HomeBusinessThailand’s cannabis lovers face comedown amid legalization U-turn

Thailand’s cannabis lovers face comedown amid legalization U-turn

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Bangkok, Thailand – On Thailand’s Ganja TV, cannabis enthusiasts have followed the drug’s swift journey from banned narcotic, to legal plant for medicinal use, to recreational high.

Now, one year after Thailand decriminalized cannabis, the Facebook page’s 90,000-odd followers are looking on bemused as rival politicians threaten to make dispensaries and open consumption illegal once more – or at least tightly controlled.

At the center of attention is Pita Limjaroenrat, the prime minister-in-waiting whose Move Forward Party (MPF) scored an upset to come first place in last month’s general elections.

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While MFP is widely viewed as the most liberal of Thailand’s political parties, cannabis advocates say it is leading the drive to rein in recreational use, casting a pall over the country’s multibillion-dollar cannabis industry.

“What made you change so much?” Ganja TV said in a recent post accompanying a video of the MFP leader hailing the potential of cannabis businesses to fund schools and provide “immense opportunities” for Thailand.

Pita now says the cannabis boom should be put on pause to curb widespread recreational use until the incoming government can pass a proposed Cannabis Act to draw clear lines on where the drug can be sold and consumed.

Pita Limjaroenrat, who is aiming to be Thailand’s next prime minister, has called for a pause on the recreational use of cannabis
Pita Limjaroenrat, who is aiming to be Thailand’s next prime minister, has called for a pause on the recreational use of cannabis (Image: Athit Perawongmetha/Reuters)

That chimes with the views of Pita’s alliance of eight parties, some of which hail from the conservative Muslim-majority southern provinces of Thailand that are trying to form a government over the coming weeks.

To form a ruling coalition, with Pita as premier, they need to secure 376 seats to have a parliamentary majority. Currently, they have 313.

The alliance’s stance on cannabis has angered Health Minister Anutin Charnvirakul, who pushed for liberalization and refuses to back any government seeking to roll back the laws – even temporarily. Anutin’s Bhumjaithai Party holds 71 seats, giving it potential kingmaker status in deciding the composition of the next government.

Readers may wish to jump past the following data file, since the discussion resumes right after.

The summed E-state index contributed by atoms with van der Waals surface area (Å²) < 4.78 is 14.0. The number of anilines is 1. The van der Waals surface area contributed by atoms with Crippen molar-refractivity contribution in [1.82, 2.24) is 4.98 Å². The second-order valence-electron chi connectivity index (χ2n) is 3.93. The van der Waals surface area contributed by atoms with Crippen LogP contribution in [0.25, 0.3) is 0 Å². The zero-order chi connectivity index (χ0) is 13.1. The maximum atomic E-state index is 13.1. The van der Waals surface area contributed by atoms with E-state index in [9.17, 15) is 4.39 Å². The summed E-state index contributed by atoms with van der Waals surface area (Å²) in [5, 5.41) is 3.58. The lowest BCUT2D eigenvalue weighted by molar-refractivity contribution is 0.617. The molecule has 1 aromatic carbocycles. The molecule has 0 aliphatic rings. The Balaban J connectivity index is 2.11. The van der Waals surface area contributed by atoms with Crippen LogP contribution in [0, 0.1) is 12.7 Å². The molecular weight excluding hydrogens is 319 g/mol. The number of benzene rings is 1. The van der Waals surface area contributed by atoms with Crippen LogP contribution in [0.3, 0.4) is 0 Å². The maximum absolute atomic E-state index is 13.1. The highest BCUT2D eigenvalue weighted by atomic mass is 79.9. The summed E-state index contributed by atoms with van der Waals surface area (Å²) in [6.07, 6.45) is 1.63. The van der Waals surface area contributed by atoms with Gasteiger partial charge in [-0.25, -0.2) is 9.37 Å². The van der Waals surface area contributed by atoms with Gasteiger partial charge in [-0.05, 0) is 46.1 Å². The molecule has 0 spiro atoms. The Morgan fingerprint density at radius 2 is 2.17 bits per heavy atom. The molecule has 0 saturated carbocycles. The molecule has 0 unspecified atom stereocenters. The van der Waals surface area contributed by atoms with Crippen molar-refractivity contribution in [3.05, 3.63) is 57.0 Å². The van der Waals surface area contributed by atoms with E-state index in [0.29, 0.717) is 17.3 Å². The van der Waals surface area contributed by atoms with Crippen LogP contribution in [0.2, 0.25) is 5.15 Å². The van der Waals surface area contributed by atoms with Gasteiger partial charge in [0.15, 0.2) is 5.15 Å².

As the politicians bicker, cannabis advocates are increasingly upset about the clouds gathering over their industry.

“I started this [Ganja TV] in 2019, hoping to be a media platform to educate people about the benefits of medical marijuana,” K Lert, the editor of Ganja TV, told Al Jazeera.

“Now everyone is worried about kids being exposed to cannabis, yet they haven’t passed the Cannabis Act to stop that happening. It makes no sense.”

For investors, the legal uncertainty has sapped confidence in an industry that flourished in the year following decriminalization.

“I’ve invested about $1m already. If it becomes illegal again I would have to stop the investment and find a market elsewhere,” Aphichai Techanitisawad, 49, founder and CEO of cannabis seller Grasshopper, told Al Jazeera.

“Rolling back the law would send a ripple effect across not only the weed industry but many others, including real estate – there are more than a thousand dispensaries in Bangkok alone – so that’s a lot of income disappearing for landlords. Not to mention other supported equipment for growing etc.”

Cannabis has become strikingly visible in Thailand since the kingdom – which once had harsh penalties for possession – suddenly transitioned into one of the most liberal environments for its sale and use in the world.

Cannabis use has become much more visible in Thailand since its decriminalization last year
Cannabis use has become much more visible in Thailand since its decriminalization last year (Image: Athit Perawongmetha/Reuters)

Taking advantage of the legal vacuum created by the failure to pass the Cannabis Act, Thais and tourists’ alike smoke openly on the streets, and illegal imports – mainly from North America – have flooded the market, giving plenty of ammunition to critics of libertine cannabis culture.

“Legalization has opened opportunities; it’s been great. But I’m very disappointed at the political game we’re stuck in without the Cannabis Act,” Faris Pitsuwan, who owns the Siam Land of Smile dispensaries in the popular island resorts, including Phi Phi and Koh Lanta, told Al Jazeera. “It has to come with regulation.”

For Kobboon Chatrakrisaeree, a small-time grower in a Bangkok suburb, the initial euphoria that followed decriminalization has tapered off.

“When we don’t have a law to regulate it, it starts to be smeared and tainted by sloppy business owners who sell to kids and folks who just pull out a bong and smoke on the street as if they were in Canada,” Kobboon told Al Jazeera. “It’s all still new to Thai society.”

Looking back on Thailand’s year-long experiment in decriminalization, Kobboon said he believes Pita wants to reset the cannabis scene for the safety and economic benefit of Thais.

“Ganja is a beautiful creation, not just for people to get rich,” he said.



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